The Asmat are renowned for their bold woodcarving and their headhunting and cannibalistic way of life. To understand the Asmat, we must understand the habitat that they live in.
The Asmat live on the rugged and isolated southern coast of Irian Jaya, in an area of approximately 10,000 square miles. The dominant habitats there are swamps and mangroves.
The Asmat homeland has been described as ..."...essentially a gigantic mud plain covered by ...tropical rain forest. Numberless rivers intersect it. Beneath the green blanket of forest lies mud...Besides one or two forlorn patches of firm sand, the remnants of old dunes, the spongy soil yields easily to the tread of human feet. Mud is everywhere; even the rivers are grey with it." from The Asmat of New Guinea: The Journal of Michael Rockefeller
The Asmat World View: The Asmat believe all things have a spirit (animism): humans, animals, plants and even special locations such as a whirlpool or the bottom of a river. They also believe that the universe is divided between the world that can be seen and the unseen realm of the spirits. To the Asmat, it was important to maintain a proper balance between the seen and unseen. Birth and death balance the population between the seen and unseen realms, and one cannot take place without the other. An imbalance is manifested in disease, hunger, misfortune and death--caused by unsettled spirits.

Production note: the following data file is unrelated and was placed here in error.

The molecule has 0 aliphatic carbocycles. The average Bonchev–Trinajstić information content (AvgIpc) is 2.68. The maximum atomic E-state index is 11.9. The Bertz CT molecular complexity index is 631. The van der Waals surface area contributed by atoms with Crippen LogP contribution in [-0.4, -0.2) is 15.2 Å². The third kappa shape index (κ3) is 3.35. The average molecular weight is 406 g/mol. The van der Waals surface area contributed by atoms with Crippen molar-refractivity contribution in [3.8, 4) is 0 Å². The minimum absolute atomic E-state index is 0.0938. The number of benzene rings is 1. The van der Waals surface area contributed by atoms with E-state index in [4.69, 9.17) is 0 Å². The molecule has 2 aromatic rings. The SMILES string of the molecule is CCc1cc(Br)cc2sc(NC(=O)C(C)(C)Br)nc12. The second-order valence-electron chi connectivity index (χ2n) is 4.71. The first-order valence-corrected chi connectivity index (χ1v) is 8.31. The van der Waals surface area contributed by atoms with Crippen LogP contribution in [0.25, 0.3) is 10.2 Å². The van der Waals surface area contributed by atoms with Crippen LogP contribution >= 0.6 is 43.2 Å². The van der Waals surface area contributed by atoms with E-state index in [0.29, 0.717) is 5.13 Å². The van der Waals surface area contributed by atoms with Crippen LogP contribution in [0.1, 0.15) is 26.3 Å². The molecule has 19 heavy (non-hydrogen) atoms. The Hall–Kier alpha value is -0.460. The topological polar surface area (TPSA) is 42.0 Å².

An Asmat canoeing song
Headhunting and cannibalism were customary among the Asmat until the early 1960s. Head-hunting is driven by the desire to restore imbalances. Only the deaths of old people and babies are considered natural. Old people pass naturally to the other world, and babies and children under 5 die either because they have insufficient life force or because they wish to return to the spirit world. Other people die either because they are killed physically or by black magic. To the Asmat, there is no such thing as a natural untimely death, particularly of important people. The spirit of such unfortunate people are unable to move on to the proper spirit world and roam in limbo. They work mischief on the living until an equal number are killed from among those who caused their deaths. The spirit of women who die in childbirth are considered especially dangerous, especially to males. Through cannibalism, the Asmat believe they are able to harness the power of their enemies.